Day for Night Photography / by James Brown

This is a very old trick that is used in films. It enables you to shot during the day time and make the image look like night time. This has huge benefits as it means you can keep very high shutter speeds and shoot whenever you want to without the need of flash lights.

There are a few things to consider to enable you to get the best results.

  1. Make sure the sun is behind the subject.

  2. Shoot during the golden hour to avoid harsh shadows.

  3. Underexpose by at least 2 stops.

  4. The highlights are not blown out/overexposed.

  5. A clear separation between the sky and the foreground.

Taking the pictures

Take pictures as normal, if you are having problems then put the camera on to a tripod and set the camera to AV or A and select an aperture of F11. This will get you an image that is workable in photoshop. If you have a polarising filter then this will help stop reflections and also take one stop of the exposure, it will also add some contrast.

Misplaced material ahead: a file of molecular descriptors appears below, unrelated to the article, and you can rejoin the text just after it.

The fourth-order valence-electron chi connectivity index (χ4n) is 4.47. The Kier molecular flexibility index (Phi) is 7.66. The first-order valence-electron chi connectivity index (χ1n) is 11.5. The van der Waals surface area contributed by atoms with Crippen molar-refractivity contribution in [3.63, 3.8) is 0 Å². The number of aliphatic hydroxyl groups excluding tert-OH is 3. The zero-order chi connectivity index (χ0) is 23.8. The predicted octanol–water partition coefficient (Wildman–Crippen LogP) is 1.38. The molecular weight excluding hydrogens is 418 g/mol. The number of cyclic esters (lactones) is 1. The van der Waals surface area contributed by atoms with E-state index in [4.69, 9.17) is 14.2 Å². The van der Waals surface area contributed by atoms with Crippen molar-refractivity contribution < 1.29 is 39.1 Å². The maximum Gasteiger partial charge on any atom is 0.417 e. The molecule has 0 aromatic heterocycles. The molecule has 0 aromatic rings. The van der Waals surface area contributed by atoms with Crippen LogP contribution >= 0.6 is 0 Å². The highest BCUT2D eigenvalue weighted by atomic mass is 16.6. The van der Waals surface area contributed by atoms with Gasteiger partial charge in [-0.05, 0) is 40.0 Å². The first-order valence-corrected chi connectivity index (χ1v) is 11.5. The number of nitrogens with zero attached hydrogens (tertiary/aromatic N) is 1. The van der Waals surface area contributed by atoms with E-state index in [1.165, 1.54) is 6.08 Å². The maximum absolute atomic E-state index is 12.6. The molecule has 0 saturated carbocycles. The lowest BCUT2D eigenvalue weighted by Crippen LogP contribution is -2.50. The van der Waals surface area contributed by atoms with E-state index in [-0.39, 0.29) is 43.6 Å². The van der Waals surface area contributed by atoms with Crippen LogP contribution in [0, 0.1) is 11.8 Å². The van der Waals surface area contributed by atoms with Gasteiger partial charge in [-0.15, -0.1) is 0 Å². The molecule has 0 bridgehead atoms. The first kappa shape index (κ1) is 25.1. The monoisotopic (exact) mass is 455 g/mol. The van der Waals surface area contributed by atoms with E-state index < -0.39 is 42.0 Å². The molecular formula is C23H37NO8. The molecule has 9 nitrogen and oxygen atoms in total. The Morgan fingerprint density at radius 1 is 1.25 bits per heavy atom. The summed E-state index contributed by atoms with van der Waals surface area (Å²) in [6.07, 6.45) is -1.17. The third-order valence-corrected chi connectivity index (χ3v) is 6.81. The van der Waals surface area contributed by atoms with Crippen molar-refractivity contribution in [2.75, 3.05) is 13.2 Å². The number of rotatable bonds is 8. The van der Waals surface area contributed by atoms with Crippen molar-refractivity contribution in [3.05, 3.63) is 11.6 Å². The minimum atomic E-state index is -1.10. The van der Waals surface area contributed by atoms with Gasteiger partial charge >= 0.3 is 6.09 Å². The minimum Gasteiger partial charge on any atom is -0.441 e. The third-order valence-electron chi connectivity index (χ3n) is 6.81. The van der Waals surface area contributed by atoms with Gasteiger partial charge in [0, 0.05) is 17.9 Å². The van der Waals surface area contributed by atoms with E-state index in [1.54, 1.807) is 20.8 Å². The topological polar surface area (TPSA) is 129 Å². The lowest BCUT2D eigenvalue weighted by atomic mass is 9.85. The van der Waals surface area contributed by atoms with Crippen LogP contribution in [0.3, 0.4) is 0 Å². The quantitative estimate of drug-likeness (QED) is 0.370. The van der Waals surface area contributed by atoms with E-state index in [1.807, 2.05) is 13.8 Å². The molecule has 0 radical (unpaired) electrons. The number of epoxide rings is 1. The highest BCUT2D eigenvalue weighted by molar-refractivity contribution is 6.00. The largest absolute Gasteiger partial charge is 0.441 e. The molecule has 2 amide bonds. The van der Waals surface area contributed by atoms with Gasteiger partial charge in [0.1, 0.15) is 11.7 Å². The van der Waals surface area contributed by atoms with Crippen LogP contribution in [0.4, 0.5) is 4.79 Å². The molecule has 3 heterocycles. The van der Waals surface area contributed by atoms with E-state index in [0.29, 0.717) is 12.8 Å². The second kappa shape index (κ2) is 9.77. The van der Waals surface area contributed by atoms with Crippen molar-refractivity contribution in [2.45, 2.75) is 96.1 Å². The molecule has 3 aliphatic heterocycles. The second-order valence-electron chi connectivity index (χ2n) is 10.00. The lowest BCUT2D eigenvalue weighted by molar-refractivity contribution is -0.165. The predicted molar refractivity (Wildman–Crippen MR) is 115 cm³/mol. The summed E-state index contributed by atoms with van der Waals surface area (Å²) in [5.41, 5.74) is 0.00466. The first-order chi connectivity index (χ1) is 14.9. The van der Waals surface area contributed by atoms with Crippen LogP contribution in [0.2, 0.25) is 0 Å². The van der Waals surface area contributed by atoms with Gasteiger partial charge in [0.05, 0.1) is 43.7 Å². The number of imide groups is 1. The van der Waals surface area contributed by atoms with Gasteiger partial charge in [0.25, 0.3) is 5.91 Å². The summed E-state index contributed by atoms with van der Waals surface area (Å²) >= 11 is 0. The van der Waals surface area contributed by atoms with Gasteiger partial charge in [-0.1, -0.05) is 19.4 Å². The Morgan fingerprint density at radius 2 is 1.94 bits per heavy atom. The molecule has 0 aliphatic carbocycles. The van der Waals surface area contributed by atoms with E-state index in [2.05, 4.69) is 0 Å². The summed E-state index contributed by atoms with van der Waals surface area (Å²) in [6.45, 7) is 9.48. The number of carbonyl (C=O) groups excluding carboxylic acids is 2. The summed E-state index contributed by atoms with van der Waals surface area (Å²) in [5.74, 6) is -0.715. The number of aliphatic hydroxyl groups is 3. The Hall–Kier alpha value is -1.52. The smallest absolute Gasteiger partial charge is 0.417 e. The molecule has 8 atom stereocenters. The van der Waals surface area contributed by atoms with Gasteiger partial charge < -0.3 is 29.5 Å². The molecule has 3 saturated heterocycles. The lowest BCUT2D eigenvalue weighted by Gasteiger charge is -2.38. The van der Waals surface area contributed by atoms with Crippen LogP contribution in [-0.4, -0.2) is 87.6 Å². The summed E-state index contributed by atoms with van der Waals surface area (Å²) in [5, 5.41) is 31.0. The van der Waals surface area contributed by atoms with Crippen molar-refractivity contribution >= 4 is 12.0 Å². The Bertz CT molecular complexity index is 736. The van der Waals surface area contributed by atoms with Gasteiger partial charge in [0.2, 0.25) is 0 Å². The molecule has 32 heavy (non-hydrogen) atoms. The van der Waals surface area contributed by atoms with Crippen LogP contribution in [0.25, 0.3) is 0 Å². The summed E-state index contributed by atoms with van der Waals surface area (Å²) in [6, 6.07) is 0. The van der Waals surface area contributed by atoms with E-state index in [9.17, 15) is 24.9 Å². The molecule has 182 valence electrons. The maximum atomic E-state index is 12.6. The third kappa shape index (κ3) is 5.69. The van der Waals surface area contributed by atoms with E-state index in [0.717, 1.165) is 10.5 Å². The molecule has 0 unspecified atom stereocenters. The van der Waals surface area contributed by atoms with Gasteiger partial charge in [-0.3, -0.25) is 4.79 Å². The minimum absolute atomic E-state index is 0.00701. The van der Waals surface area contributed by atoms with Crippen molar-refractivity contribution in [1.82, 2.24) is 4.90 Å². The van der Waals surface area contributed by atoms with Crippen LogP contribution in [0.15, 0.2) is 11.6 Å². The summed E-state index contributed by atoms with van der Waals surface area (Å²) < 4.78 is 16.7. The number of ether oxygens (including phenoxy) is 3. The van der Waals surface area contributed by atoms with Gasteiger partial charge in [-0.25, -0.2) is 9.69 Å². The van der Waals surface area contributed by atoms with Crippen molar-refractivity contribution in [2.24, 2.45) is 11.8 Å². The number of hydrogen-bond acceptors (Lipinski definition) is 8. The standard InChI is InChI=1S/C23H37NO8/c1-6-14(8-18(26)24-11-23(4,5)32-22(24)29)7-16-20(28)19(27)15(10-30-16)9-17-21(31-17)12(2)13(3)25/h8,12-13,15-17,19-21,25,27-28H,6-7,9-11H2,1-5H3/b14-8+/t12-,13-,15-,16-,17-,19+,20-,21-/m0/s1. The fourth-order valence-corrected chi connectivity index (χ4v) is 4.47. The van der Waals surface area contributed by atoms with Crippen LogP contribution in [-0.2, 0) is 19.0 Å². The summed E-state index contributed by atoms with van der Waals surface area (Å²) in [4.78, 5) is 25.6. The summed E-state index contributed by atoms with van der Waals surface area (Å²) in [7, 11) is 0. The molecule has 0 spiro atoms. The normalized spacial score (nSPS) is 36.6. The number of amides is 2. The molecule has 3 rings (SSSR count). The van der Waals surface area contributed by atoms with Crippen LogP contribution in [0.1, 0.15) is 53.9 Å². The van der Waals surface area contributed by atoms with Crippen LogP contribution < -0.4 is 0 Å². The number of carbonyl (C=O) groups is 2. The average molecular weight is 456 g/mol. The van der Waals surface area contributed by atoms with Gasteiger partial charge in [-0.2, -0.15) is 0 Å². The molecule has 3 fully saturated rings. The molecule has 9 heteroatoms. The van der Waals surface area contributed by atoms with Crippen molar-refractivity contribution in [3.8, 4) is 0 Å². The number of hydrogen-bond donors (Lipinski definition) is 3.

Post production

Step 1
Add a Hue/Saturation Adjustment Layer.
Click the icon that looks like a hand pointing with left and right arrows, then click somewhere in your sky to select the Blue color range.
Adjust the Lightness to -50 to darken the sky.

Step 2
Add a Brightness/Contrast Adjustment Layer. Set the Brightness to -50 to darken the image.

Step 3
Add a Color look up Adjustment layer.
Under the 3DLUT File dropdown, select NightFromDay.CUBE.
Set the Opacity of the Color Lookup Adjustment Layer to around 60% - 70% in the Layers panel.

Step 4
Add a Curves Adjustment Layer. Set two points as shown in the photo, simply drag the line to the points.

Step 5
Use the Dodge and Burn tool to darken and lighten areas. Set the Range to Midtones and the exposure to around 50%. Paint in the areas you would like to adjust.

Before

After